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In their case against Donald Trump, House Democrats presenting the case during the impeachment trial will argue that the former president’s role in inciting the riot and attack on the U.S. Capitol last month “is unmistakable.”
“The nation will indeed remember January 6, 2021 — and President Trump’s singular responsibility for that tragedy,” they wrote in their trial brief released Tuesday. “It is impossible to imagine the events of January 6 occurring without President Trump creating a powder keg, striking a match, and then seeking personal advantage from the ensuing havoc.”
The House voted exactly one week after the attack on the Capitol to impeach then-President Trump for a second time — the first time that has happened in American history. Ten Republicans joined with all Democrats to impeach Trump for incitement of insurrection as members of Congress and then-Vice President Mike Pence gathered on Jan. 6 to confirm the Electoral College vote and Joe Biden’s 2020 election win.
WATCH: Sweeping new report examines the roots of the U.S. Capitol attack
The House Democratic managers — Reps. Jamie Raskin of Maryland, Diana DeGette of Colorado, David Cicilline of Rhode Island, Joaquin Castro of Texas, Eric Swalwell of California, Ted Lieu of California, Madeleine Dean of Pennsylvania, Joe Neguse of Colorado and Del. Stacey Plaskett of the U.S. Virgin Islands — will also argue that the Senate has jurisdiction to try a president after he has left office.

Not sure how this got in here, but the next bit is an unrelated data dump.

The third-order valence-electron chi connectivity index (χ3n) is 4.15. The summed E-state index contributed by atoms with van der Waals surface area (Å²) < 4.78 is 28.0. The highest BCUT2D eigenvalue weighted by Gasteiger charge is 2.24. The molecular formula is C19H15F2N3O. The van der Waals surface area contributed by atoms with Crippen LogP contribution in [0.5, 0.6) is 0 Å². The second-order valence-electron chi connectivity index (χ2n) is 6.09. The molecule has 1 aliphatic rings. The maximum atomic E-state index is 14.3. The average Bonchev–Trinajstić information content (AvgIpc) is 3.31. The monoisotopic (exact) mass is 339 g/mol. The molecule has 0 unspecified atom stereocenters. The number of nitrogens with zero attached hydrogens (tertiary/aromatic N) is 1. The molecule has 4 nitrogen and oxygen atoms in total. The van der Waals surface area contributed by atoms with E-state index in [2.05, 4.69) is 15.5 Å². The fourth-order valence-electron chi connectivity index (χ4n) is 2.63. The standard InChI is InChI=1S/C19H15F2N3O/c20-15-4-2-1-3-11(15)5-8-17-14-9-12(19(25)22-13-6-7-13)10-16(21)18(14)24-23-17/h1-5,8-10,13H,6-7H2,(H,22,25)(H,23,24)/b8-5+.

“President Trump is personally responsible for inciting an armed attack on our seat
of government that imperiled the lives of the vice president, members of Congress and our families, and those who staff and serve the legislative branch,” they wrote in the brief. “The nation cannot simply ‘move on’ from presidential incitement of insurrection.”
They also detail Trump’s efforts to overturn the Electoral College vote, including falsely claiming he won the election, filing lawsuits to challenge the results and communicating with election officials unsuccessfully to re-examine the count.
“The only honorable path at that point was for President Trump to accept the results and concede his electoral defeat,” they wrote. “Instead, he summoned a mob to Washington, exhorted them into a frenzy, and aimed them like a loaded cannon down Pennsylvania Avenue.”
The trial begins in the Senate on Feb. 9. Read the full impeachment trial brief.
Dan Cooney is the PBS NewsHour's Social Media Producer/Coordinator.
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